• Turn off the option: Limit selection to visible.

    • Front-View [numpad 1].

    • Select faces of Cytosol. Use Border Select tool [b] to select the profile of each side.

    • Top-View [numpad 7].

    • Select additional faces of Cytosol. Use Border Select tool [b] to select the profile of remaining sides.

    • Hide all unselected [Shift+h]. You may notice that some triangles from internal features may have been selected. We will fix this next by selecting linked triangles.

    • Deselect all [a]

    • Select one triangle, click [RMB].

    • Select Linked [Ctrl+l]

    • Hide All Deselected [Shift+h]

    • Use "Assign" to assign selected faces to boundary.

    • Turn on option: “Limit selection to visible”.

    • Unhide All [Alt+h]

    • Deselect all [a]

  • CHECKPOINT: Save your progress to: tt-sr-mit.cytosol.blend

Adding Other Boundaries

  • When you are finished marking the cytosol, make the following changes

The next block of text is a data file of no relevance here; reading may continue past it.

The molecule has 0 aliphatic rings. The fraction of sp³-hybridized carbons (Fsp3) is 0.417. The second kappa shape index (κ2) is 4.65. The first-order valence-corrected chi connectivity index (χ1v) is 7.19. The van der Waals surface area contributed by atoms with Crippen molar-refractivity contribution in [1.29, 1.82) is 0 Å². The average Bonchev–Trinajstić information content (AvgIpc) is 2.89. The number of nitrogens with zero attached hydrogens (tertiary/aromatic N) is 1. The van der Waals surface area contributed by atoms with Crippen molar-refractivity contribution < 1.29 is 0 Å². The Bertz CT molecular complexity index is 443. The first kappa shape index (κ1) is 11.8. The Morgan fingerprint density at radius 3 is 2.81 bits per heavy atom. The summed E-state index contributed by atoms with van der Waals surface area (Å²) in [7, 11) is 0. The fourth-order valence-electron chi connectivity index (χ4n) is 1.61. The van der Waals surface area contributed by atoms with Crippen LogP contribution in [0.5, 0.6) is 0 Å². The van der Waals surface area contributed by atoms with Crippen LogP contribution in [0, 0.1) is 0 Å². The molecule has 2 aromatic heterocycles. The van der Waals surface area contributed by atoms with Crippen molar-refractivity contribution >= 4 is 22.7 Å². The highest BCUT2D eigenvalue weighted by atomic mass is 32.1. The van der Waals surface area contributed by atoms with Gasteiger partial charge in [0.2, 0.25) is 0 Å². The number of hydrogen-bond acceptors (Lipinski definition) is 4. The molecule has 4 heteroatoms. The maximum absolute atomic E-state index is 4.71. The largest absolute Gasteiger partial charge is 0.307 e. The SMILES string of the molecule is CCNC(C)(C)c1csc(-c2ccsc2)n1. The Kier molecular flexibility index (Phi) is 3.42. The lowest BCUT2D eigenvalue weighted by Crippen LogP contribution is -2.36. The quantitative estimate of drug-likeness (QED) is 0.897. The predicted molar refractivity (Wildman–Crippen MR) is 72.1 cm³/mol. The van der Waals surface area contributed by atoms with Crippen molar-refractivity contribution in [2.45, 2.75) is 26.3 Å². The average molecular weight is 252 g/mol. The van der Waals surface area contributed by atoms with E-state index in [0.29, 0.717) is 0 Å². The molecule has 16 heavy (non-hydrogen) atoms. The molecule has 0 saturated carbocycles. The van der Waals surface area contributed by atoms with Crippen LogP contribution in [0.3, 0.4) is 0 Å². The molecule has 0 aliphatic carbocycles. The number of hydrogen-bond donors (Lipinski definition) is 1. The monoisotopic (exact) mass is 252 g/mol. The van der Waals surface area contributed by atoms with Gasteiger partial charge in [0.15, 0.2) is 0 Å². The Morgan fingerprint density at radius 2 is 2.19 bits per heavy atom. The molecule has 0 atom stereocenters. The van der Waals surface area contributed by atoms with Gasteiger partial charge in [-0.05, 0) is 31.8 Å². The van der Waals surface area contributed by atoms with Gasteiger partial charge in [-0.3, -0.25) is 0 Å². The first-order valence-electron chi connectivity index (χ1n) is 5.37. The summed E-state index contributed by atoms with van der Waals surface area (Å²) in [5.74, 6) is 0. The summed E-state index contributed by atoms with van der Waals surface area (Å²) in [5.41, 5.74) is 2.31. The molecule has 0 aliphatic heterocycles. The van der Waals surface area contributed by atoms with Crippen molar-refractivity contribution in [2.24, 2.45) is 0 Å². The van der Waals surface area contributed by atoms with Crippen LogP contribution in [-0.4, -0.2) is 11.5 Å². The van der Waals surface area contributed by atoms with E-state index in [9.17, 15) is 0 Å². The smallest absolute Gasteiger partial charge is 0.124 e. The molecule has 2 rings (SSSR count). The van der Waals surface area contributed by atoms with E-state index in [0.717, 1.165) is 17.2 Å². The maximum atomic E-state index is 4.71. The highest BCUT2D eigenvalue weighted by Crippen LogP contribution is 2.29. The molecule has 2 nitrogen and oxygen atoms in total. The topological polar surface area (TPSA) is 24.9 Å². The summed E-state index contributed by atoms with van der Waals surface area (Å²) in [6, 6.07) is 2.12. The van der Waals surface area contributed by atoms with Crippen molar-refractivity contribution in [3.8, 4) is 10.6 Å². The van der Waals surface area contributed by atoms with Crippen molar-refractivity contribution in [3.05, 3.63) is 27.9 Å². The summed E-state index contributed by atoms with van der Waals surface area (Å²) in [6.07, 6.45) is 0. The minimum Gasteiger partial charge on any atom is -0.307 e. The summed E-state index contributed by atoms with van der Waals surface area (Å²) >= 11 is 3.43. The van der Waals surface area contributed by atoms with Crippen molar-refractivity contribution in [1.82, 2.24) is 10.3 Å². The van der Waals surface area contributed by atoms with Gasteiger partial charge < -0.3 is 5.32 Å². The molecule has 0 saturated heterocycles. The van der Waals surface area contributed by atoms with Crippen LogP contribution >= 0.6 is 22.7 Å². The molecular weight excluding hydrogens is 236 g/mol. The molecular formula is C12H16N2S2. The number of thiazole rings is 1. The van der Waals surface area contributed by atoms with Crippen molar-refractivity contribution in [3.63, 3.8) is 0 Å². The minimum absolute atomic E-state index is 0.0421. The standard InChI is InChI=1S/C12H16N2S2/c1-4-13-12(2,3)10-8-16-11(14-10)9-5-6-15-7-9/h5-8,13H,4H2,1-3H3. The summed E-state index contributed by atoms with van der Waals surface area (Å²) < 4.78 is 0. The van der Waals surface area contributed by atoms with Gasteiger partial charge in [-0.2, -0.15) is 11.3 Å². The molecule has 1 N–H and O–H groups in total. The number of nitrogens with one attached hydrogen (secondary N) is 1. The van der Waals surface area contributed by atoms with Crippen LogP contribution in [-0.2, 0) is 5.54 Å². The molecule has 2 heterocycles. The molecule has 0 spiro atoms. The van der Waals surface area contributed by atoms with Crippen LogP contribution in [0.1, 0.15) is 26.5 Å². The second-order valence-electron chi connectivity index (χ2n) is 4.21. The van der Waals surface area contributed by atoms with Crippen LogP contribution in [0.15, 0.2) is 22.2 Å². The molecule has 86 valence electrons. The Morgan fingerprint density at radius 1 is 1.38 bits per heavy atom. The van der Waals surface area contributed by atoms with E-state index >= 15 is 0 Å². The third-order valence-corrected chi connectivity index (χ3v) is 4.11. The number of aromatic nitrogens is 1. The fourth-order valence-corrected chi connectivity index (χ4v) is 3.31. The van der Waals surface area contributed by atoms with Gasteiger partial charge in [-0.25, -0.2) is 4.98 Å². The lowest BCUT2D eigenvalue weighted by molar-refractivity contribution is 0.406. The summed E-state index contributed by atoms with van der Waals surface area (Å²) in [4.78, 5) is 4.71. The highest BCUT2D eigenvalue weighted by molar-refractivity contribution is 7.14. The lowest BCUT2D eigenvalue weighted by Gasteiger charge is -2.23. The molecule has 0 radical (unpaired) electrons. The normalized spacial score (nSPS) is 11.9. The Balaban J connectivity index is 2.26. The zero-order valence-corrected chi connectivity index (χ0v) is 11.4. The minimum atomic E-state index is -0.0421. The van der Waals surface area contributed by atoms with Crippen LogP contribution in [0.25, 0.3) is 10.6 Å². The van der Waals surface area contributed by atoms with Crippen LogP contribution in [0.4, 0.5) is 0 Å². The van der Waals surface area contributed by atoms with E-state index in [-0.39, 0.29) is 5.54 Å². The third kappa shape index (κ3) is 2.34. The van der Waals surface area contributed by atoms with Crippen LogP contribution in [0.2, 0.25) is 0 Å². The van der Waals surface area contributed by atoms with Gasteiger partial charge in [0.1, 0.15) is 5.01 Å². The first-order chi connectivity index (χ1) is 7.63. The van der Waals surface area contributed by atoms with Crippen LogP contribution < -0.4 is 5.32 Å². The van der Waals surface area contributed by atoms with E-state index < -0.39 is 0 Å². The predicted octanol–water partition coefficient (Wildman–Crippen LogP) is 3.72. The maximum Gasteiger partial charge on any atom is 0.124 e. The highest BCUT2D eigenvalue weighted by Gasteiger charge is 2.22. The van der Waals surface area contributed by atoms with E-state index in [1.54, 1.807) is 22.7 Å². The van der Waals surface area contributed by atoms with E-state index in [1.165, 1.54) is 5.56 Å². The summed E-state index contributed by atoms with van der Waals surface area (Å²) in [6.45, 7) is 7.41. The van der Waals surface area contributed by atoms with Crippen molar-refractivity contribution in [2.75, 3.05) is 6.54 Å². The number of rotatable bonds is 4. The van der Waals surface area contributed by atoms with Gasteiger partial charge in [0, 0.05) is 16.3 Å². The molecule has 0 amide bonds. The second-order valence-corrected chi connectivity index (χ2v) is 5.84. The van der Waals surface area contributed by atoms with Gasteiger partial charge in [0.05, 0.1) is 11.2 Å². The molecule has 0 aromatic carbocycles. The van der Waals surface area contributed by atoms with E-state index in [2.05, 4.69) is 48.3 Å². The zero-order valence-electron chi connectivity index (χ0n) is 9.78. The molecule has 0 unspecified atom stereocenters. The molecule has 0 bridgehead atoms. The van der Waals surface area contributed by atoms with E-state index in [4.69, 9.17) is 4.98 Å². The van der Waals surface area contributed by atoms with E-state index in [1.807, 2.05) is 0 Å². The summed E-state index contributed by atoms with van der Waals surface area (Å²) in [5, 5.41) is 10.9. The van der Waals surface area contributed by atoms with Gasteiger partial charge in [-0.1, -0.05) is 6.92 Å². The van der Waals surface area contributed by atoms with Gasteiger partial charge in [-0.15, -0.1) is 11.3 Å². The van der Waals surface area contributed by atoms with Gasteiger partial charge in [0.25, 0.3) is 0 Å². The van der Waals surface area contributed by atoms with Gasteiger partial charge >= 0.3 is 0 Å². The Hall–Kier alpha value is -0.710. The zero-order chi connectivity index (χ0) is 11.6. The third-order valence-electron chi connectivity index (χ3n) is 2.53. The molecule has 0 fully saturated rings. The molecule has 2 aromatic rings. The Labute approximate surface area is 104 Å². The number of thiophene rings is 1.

• Select and hide the Cytosol [h].
    • Add a new boundary named Mitochondria and set the color to magenta.
    • Select one face on each mitochondria [Shift+RMB] and Select Linked [Ctrl+l]
    • Use Assign to assign the selected faces to be in the mitochondria.
    • When finished, hide the mitochondria [h] and proceed with marking the t-tubule (TT. Set color to blue) and sarcoplasmic reticulum (SR. Set color to yellow). We chose the two letter abbreviations because boundary names cannot contain special characters or spaces (underscores are OK).
    _images/all_marked.png
  • CHECKPOINT: Save your progress to: tt-sr-mit.all_marked.blend